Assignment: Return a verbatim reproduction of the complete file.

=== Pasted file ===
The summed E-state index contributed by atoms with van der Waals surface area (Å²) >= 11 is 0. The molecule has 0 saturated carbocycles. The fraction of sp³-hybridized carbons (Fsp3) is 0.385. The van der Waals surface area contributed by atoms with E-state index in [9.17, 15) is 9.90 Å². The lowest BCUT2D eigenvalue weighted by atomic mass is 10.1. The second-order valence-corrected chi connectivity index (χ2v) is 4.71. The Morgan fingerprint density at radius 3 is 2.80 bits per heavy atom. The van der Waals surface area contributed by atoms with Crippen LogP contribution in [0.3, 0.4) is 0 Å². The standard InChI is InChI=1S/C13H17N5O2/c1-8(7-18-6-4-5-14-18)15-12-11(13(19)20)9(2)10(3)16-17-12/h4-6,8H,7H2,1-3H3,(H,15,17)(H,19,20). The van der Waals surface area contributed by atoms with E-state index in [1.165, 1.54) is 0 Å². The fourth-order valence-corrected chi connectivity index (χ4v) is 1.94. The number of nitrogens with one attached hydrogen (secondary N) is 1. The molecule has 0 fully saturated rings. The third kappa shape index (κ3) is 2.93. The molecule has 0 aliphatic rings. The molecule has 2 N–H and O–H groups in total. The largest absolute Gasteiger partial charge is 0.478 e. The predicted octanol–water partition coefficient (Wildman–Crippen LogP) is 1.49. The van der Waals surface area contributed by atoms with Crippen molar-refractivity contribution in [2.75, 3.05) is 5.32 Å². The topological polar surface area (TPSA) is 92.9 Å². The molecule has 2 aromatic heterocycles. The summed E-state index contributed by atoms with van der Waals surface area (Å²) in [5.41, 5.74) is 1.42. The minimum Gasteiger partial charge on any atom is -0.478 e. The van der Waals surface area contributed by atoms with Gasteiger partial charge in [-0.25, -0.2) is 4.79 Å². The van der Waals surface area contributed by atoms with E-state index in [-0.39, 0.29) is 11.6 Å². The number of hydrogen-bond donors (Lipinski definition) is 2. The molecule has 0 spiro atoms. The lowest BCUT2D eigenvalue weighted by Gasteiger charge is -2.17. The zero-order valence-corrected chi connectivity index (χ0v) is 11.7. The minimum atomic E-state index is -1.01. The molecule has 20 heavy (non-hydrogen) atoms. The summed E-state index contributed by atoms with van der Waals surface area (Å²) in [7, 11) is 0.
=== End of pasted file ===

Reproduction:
The summed E-state index contributed by atoms with van der Waals surface area (Å²) >= 11 is 0. The molecule has 0 saturated carbocycles. The fraction of sp³-hybridized carbons (Fsp3) is 0.385. The van der Waals surface area contributed by atoms with E-state index in [9.17, 15) is 9.90 Å². The lowest BCUT2D eigenvalue weighted by atomic mass is 10.1. The second-order valence-corrected chi connectivity index (χ2v) is 4.71. The Morgan fingerprint density at radius 3 is 2.80 bits per heavy atom. The van der Waals surface area contributed by atoms with Crippen LogP contribution in [0.3, 0.4) is 0 Å². The standard InChI is InChI=1S/C13H17N5O2/c1-8(7-18-6-4-5-14-18)15-12-11(13(19)20)9(2)10(3)16-17-12/h4-6,8H,7H2,1-3H3,(H,15,17)(H,19,20). The van der Waals surface area contributed by atoms with E-state index in [1.165, 1.54) is 0 Å². The fourth-order valence-corrected chi connectivity index (χ4v) is 1.94. The number of nitrogens with one attached hydrogen (secondary N) is 1. The molecule has 0 fully saturated rings. The third kappa shape index (κ3) is 2.93. The molecule has 0 aliphatic rings. The molecule has 2 N–H and O–H groups in total. The largest absolute Gasteiger partial charge is 0.478 e. The predicted octanol–water partition coefficient (Wildman–Crippen LogP) is 1.49. The van der Waals surface area contributed by atoms with Crippen molar-refractivity contribution in [2.75, 3.05) is 5.32 Å². The topological polar surface area (TPSA) is 92.9 Å². The molecule has 2 aromatic heterocycles. The summed E-state index contributed by atoms with van der Waals surface area (Å²) in [5.41, 5.74) is 1.42. The minimum Gasteiger partial charge on any atom is -0.478 e. The van der Waals surface area contributed by atoms with Gasteiger partial charge in [-0.25, -0.2) is 4.79 Å². The van der Waals surface area contributed by atoms with E-state index in [-0.39, 0.29) is 11.6 Å². The number of hydrogen-bond donors (Lipinski definition) is 2. The molecule has 0 spiro atoms. The lowest BCUT2D eigenvalue weighted by Gasteiger charge is -2.17. The zero-order valence-corrected chi connectivity index (χ0v) is 11.7. The minimum atomic E-state index is -1.01. The molecule has 20 heavy (non-hydrogen) atoms. The summed E-state index contributed by atoms with van der Waals surface area (Å²) in [7, 11) is 0.